In 1927 Imhof was tasked with revising the Schweizerischer Mittelschulatlas, the atlas used in Swiss high schools. All editions of the Schweizerischer Mittelschulatlas published from 1932 until 1976 were under his direction. The Swiss primary school atlas, the Schweizerischer Sekundarschulatlas, published between 1934 and 1975, was also produced under his direction.

Most of his work involved terrain analysis of mountainous regions. Because of his employment with the Swiss Federal Institute of Technology in Zurich, he primarily performed geodesy analysis of the Swiss Alps. In addition to his work in Switzerland, Imhof also conducted terrain studies across the globe. He spent several weeks living in a Tibetan monastery in 1930 while he was measuring the height and position of Minya Konka. On this expedition he was accompanied by Paul Nabholz and Arnold Heim.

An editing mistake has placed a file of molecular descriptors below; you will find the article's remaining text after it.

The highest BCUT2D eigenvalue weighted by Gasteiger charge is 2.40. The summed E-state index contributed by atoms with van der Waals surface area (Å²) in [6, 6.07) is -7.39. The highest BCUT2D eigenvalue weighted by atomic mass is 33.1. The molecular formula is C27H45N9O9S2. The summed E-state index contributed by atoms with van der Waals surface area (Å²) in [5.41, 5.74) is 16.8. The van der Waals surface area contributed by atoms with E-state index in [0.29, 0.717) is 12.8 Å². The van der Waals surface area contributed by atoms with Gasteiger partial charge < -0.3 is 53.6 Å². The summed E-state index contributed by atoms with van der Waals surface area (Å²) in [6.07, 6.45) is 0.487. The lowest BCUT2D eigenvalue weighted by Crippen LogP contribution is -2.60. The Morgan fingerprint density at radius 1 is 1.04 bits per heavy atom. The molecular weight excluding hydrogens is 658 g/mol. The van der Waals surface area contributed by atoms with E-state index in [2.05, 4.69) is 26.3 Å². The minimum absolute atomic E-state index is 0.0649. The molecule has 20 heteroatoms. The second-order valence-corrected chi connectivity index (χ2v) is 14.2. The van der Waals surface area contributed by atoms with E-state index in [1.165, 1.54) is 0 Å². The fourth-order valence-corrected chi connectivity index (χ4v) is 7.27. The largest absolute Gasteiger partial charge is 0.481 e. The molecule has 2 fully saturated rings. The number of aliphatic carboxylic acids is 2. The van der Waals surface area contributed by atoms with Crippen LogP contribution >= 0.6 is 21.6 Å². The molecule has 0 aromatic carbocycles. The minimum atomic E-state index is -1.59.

In 1949, Imhof was awarded an honorary Doctorate of Philosophy from the University of Zurich for his work as a cartographer. Imhof traveled to Ankara to work on surveying Turkey in 1951. While in Turkey, he worked for the Turkish Office for Land Surveying (Harita Genel Müdürlügü). In 1954, Imhof married Viola May. He also made an ascent of Mount Ararat that year. Imhof retired from teaching academically in 1965, but continued to give lectures and accept many awards for his lifetime of achievement until his death in Erlenbach, after a short illness in 1986[6].